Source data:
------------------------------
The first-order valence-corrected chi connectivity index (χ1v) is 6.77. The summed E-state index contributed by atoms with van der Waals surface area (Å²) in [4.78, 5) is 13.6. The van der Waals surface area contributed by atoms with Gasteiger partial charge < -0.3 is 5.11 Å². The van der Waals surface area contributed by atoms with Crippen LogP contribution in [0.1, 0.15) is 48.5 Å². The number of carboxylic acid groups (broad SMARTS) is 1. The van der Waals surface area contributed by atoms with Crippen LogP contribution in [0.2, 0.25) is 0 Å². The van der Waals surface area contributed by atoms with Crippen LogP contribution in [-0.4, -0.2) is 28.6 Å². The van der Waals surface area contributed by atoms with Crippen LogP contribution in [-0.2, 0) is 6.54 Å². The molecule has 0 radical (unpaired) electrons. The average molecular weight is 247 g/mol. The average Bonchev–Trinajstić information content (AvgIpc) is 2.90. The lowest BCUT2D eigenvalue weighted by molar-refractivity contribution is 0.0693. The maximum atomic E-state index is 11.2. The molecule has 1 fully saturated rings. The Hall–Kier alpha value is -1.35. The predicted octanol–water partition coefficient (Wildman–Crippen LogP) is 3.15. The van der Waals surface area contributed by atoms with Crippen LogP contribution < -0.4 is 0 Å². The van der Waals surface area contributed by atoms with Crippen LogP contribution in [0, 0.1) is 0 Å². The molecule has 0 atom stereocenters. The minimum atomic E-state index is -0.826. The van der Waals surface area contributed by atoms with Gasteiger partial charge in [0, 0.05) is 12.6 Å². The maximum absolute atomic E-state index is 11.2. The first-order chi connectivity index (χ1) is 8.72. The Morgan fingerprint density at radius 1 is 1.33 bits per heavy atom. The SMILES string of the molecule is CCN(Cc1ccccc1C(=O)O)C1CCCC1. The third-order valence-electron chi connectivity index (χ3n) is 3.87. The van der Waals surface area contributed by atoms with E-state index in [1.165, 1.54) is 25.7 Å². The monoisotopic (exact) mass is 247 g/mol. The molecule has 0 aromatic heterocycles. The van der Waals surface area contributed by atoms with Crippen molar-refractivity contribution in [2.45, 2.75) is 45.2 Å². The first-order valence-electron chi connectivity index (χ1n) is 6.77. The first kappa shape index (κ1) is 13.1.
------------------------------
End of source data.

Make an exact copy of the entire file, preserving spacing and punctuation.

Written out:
The first-order valence-corrected chi connectivity index (χ1v) is 6.77. The summed E-state index contributed by atoms with van der Waals surface area (Å²) in [4.78, 5) is 13.6. The van der Waals surface area contributed by atoms with Gasteiger partial charge < -0.3 is 5.11 Å². The van der Waals surface area contributed by atoms with Crippen LogP contribution in [0.1, 0.15) is 48.5 Å². The number of carboxylic acid groups (broad SMARTS) is 1. The van der Waals surface area contributed by atoms with Crippen LogP contribution in [0.2, 0.25) is 0 Å². The van der Waals surface area contributed by atoms with Crippen LogP contribution in [-0.4, -0.2) is 28.6 Å². The van der Waals surface area contributed by atoms with Crippen LogP contribution in [-0.2, 0) is 6.54 Å². The molecule has 0 radical (unpaired) electrons. The average molecular weight is 247 g/mol. The average Bonchev–Trinajstić information content (AvgIpc) is 2.90. The lowest BCUT2D eigenvalue weighted by molar-refractivity contribution is 0.0693. The maximum atomic E-state index is 11.2. The molecule has 1 fully saturated rings. The Hall–Kier alpha value is -1.35. The predicted octanol–water partition coefficient (Wildman–Crippen LogP) is 3.15. The van der Waals surface area contributed by atoms with Crippen LogP contribution < -0.4 is 0 Å². The van der Waals surface area contributed by atoms with Crippen LogP contribution in [0, 0.1) is 0 Å². The molecule has 0 atom stereocenters. The minimum atomic E-state index is -0.826. The van der Waals surface area contributed by atoms with Gasteiger partial charge in [0, 0.05) is 12.6 Å². The maximum absolute atomic E-state index is 11.2. The first-order chi connectivity index (χ1) is 8.72. The Morgan fingerprint density at radius 1 is 1.33 bits per heavy atom. The SMILES string of the molecule is CCN(Cc1ccccc1C(=O)O)C1CCCC1. The third-order valence-electron chi connectivity index (χ3n) is 3.87. The van der Waals surface area contributed by atoms with E-state index in [1.165, 1.54) is 25.7 Å². The monoisotopic (exact) mass is 247 g/mol. The molecule has 0 aromatic heterocycles. The van der Waals surface area contributed by atoms with Crippen molar-refractivity contribution in [2.45, 2.75) is 45.2 Å². The first-order valence-electron chi connectivity index (χ1n) is 6.77. The first kappa shape index (κ1) is 13.1.